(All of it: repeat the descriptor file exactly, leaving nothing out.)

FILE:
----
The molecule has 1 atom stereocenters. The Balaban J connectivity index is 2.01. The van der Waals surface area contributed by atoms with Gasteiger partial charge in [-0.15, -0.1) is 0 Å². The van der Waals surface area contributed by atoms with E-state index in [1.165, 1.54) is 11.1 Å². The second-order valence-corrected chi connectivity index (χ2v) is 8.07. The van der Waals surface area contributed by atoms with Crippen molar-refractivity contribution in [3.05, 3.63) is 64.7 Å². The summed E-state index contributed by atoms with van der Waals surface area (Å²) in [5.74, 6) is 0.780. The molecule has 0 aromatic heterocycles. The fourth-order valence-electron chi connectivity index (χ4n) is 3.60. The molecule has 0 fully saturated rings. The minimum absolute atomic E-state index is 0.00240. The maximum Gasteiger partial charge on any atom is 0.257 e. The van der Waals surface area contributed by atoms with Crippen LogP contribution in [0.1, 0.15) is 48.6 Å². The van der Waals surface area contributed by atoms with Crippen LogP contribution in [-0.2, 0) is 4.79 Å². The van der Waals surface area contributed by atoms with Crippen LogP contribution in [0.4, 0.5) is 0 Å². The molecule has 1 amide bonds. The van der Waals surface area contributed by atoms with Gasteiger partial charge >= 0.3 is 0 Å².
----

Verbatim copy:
The molecule has 1 atom stereocenters. The Balaban J connectivity index is 2.01. The van der Waals surface area contributed by atoms with Gasteiger partial charge in [-0.15, -0.1) is 0 Å². The van der Waals surface area contributed by atoms with E-state index in [1.165, 1.54) is 11.1 Å². The second-order valence-corrected chi connectivity index (χ2v) is 8.07. The van der Waals surface area contributed by atoms with Crippen molar-refractivity contribution in [3.05, 3.63) is 64.7 Å². The summed E-state index contributed by atoms with van der Waals surface area (Å²) in [5.74, 6) is 0.780. The molecule has 0 aromatic heterocycles. The fourth-order valence-electron chi connectivity index (χ4n) is 3.60. The molecule has 0 fully saturated rings. The minimum absolute atomic E-state index is 0.00240. The maximum Gasteiger partial charge on any atom is 0.257 e. The van der Waals surface area contributed by atoms with Crippen LogP contribution in [0.1, 0.15) is 48.6 Å². The van der Waals surface area contributed by atoms with Crippen LogP contribution in [-0.2, 0) is 4.79 Å². The van der Waals surface area contributed by atoms with Crippen LogP contribution in [0.4, 0.5) is 0 Å². The molecule has 1 amide bonds. The van der Waals surface area contributed by atoms with Gasteiger partial charge >= 0.3 is 0 Å².